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U.S. Dangles a Carrot: Opportunities in Iraq

The agencies of nations that contribute troops or funds to the postwar effort would 'get in on the ground floor,' an American official says.

September 10, 2003|Robin Wright | Times Staff Writer

WASHINGTON — To press its new Iraq initiative, the United States is crafting a strategy to isolate France and entice other countries to commit new troops and funds by offering them the prospect of an active role in the transition and after the U.S. returns political control to Iraqis, according to officials.

U.S. officials are engaged in behind-the-scenes discussions with U.N. Security Council members as well as potential donor countries about taking charge of one or more of the 14 critical areas for reconstruction recently identified by the World Bank and the U.S.-led provisional authority in Baghdad.

"We're telling them that this is not just about writing checks or sending troops, but about having a stake in Iraq so their government agencies and humanitarian groups are involved in a sector when a new sovereign government is in power in Iraq. It's a way to get in on the ground floor. That's the selling point," said a well-placed U.S. official who requested anonymity.

Bush administration officials are counting on two international forums, scheduled in the next six weeks, to jump-start the new U.S. strategy: the opening session of the U.N. General Assembly, Sept. 22-26, and an international donors conference in Madrid, Oct. 23-24.

In the meantime, the administration hopes to isolate France to prevent it from thwarting Washington's effort to win a new U.N. resolution and repeating what happened on the eve of the Iraq war. France's threat then to veto any resolution authorizing war against Iraq ultimately forced the United States to lead a coalition without world support.

"France was the ringleader of the opposition last time. Our goal is to ensure it doesn't happen again," the official said.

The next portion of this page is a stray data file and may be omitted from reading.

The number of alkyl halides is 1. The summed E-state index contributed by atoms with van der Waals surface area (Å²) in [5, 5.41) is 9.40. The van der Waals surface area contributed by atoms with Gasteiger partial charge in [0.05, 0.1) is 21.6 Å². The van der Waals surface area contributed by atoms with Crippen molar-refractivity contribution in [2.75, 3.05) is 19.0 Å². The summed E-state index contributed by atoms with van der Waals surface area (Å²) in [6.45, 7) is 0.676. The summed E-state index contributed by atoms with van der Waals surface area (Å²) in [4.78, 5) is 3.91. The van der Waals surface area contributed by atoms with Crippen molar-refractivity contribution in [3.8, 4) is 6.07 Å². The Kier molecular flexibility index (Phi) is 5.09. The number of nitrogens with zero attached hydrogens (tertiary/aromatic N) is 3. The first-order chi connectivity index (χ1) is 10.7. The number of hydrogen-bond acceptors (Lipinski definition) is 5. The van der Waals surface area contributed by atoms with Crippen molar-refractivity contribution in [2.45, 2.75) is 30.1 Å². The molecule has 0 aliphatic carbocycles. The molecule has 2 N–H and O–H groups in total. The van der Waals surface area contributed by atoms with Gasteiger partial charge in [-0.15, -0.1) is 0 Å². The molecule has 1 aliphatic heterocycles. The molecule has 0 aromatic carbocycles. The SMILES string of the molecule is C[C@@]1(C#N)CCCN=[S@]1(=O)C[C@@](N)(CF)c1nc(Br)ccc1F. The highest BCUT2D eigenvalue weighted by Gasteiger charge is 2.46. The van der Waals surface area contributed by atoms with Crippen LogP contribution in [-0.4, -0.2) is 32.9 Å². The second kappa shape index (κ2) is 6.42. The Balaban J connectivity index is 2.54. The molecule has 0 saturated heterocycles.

The critical first step in the interrelated efforts -- to win passage of a new resolution calling for a greater international role in Iraq and to garner specific commitments, both financial and military, from other countries -- will play out this weekend in Geneva. The foreign ministers of the five permanent members of the Security Council -- the United States, Britain, China, France and Russia -- will meet for an unusual summit to discuss the controversial resolution proposed by the United States.

The administration is wary of the meeting, called by U.N. Secretary-General Kofi Annan to prevent the kind of divisions that earlier this year undermined both the credibility of the United Nations and the U.S. war effort, U.S. officials said.

Washington believes that support for its new resolution comes largely from the 10 elected members of the Security Council. This could make the Geneva meeting, with only the five permanent members present, appear as if the U.S. resolution does not have the backing the Americans believe it does. U.S. officials are also concerned that the French might try to rally Russia and China to make joint demands.

The administration is already publicly testy about France's criticism of the resolution and the fact that the French have not discussed specific points or offered alternatives. U.S. and foreign officials involved in the process say the other major Security Council players -- including Russia and Germany, both of which stood against the Iraq war -- are at least willing to talk about the resolution or suggest modifications.

"France is isolating itself by the way it's handling itself," said a senior State Department official who requested anonymity. "The rest of us are working together well. It's up to France to catch up with the rest of us."

In a further sign of tensions between Paris and Washington, the State Department said it was stunned by France's statement Tuesday threatening to veto a resolution that would lift U.N. sanctions on Libya. Lifting the sanctions is part of a deal to settle the 1988 bombing of Pan Am Flight 103 over Lockerbie, Scotland, including Libya's payment of billions of dollars in compensation to families of the 270 people who died in the attack.

State Department spokesman Richard Boucher called the French threat "inexplicable" and "astonishing," given that France had urged the U.N. in 1999 to lift sanctions after negotiating its own settlement with Libya for the 1989 bombing of a UTA flight that killed 170.

When Libya recently agreed to a much higher settlement for the Pan Am bombing, France demanded that its settlement be renegotiated -- and it now threatens to block a U.N. vote on the sanctions until Libya complies.

Though the government in Tripoli had not acknowledged responsibility for either bombing, Libyans were convicted of participating in them. U.N. sanctions were imposed in an effort to force the Libyan government to hand over the suspects for trial.

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